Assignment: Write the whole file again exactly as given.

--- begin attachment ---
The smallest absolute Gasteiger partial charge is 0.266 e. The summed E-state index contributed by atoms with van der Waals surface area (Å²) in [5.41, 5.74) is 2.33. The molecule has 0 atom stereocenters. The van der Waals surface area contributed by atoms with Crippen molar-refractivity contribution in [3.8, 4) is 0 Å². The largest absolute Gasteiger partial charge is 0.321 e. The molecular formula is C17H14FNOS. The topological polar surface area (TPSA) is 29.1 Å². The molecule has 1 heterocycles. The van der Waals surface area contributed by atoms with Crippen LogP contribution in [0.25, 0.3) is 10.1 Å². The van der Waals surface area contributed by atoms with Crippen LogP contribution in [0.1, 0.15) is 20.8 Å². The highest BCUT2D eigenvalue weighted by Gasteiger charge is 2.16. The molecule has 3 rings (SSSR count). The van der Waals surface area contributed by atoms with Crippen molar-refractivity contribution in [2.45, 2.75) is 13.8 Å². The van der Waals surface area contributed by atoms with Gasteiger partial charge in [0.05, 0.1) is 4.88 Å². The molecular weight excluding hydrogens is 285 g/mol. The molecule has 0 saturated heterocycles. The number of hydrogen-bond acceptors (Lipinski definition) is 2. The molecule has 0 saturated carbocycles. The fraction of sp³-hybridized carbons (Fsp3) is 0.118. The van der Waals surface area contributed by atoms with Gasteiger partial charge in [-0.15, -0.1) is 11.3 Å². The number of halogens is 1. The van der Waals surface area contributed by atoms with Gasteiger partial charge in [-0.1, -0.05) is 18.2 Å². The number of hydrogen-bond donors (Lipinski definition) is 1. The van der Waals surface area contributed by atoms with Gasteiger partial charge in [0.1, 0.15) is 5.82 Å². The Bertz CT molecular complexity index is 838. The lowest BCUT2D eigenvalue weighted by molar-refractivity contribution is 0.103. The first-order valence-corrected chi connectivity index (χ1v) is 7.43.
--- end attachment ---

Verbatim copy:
The smallest absolute Gasteiger partial charge is 0.266 e. The summed E-state index contributed by atoms with van der Waals surface area (Å²) in [5.41, 5.74) is 2.33. The molecule has 0 atom stereocenters. The van der Waals surface area contributed by atoms with Crippen molar-refractivity contribution in [3.8, 4) is 0 Å². The largest absolute Gasteiger partial charge is 0.321 e. The molecular formula is C17H14FNOS. The topological polar surface area (TPSA) is 29.1 Å². The molecule has 1 heterocycles. The van der Waals surface area contributed by atoms with Crippen LogP contribution in [0.25, 0.3) is 10.1 Å². The van der Waals surface area contributed by atoms with Crippen LogP contribution in [0.1, 0.15) is 20.8 Å². The highest BCUT2D eigenvalue weighted by Gasteiger charge is 2.16. The molecule has 3 rings (SSSR count). The van der Waals surface area contributed by atoms with Crippen molar-refractivity contribution in [2.45, 2.75) is 13.8 Å². The van der Waals surface area contributed by atoms with Gasteiger partial charge in [0.05, 0.1) is 4.88 Å². The molecular weight excluding hydrogens is 285 g/mol. The molecule has 0 saturated heterocycles. The number of hydrogen-bond acceptors (Lipinski definition) is 2. The molecule has 0 saturated carbocycles. The fraction of sp³-hybridized carbons (Fsp3) is 0.118. The van der Waals surface area contributed by atoms with Gasteiger partial charge in [-0.15, -0.1) is 11.3 Å². The number of halogens is 1. The van der Waals surface area contributed by atoms with Gasteiger partial charge in [-0.1, -0.05) is 18.2 Å². The number of hydrogen-bond donors (Lipinski definition) is 1. The van der Waals surface area contributed by atoms with Gasteiger partial charge in [0.1, 0.15) is 5.82 Å². The Bertz CT molecular complexity index is 838. The lowest BCUT2D eigenvalue weighted by molar-refractivity contribution is 0.103. The first-order valence-corrected chi connectivity index (χ1v) is 7.43.